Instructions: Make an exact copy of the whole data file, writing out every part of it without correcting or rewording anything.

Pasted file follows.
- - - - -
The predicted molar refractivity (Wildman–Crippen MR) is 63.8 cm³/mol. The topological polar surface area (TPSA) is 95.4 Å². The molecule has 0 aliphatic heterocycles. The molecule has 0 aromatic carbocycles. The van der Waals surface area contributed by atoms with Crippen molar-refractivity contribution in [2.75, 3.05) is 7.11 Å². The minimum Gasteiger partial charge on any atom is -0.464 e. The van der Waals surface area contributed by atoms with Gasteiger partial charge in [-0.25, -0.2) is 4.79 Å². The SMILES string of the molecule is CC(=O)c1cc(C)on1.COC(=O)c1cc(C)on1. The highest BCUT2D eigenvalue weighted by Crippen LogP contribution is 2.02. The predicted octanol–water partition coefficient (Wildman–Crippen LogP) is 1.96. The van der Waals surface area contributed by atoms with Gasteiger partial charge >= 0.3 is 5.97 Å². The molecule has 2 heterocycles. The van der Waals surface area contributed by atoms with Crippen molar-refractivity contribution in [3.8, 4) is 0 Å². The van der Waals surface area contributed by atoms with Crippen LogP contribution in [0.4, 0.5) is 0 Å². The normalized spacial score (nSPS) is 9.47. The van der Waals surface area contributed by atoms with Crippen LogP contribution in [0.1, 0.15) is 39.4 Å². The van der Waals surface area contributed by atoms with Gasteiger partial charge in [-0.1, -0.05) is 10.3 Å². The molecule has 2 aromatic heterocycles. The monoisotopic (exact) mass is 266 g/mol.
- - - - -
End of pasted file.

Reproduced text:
The predicted molar refractivity (Wildman–Crippen MR) is 63.8 cm³/mol. The topological polar surface area (TPSA) is 95.4 Å². The molecule has 0 aliphatic heterocycles. The molecule has 0 aromatic carbocycles. The van der Waals surface area contributed by atoms with Crippen molar-refractivity contribution in [2.75, 3.05) is 7.11 Å². The minimum Gasteiger partial charge on any atom is -0.464 e. The van der Waals surface area contributed by atoms with Gasteiger partial charge in [-0.25, -0.2) is 4.79 Å². The SMILES string of the molecule is CC(=O)c1cc(C)on1.COC(=O)c1cc(C)on1. The highest BCUT2D eigenvalue weighted by Crippen LogP contribution is 2.02. The predicted octanol–water partition coefficient (Wildman–Crippen LogP) is 1.96. The van der Waals surface area contributed by atoms with Gasteiger partial charge >= 0.3 is 5.97 Å². The molecule has 2 heterocycles. The van der Waals surface area contributed by atoms with Crippen molar-refractivity contribution in [3.8, 4) is 0 Å². The van der Waals surface area contributed by atoms with Crippen LogP contribution in [0.4, 0.5) is 0 Å². The normalized spacial score (nSPS) is 9.47. The van der Waals surface area contributed by atoms with Crippen LogP contribution in [0.1, 0.15) is 39.4 Å². The van der Waals surface area contributed by atoms with Gasteiger partial charge in [-0.1, -0.05) is 10.3 Å². The molecule has 2 aromatic heterocycles. The monoisotopic (exact) mass is 266 g/mol.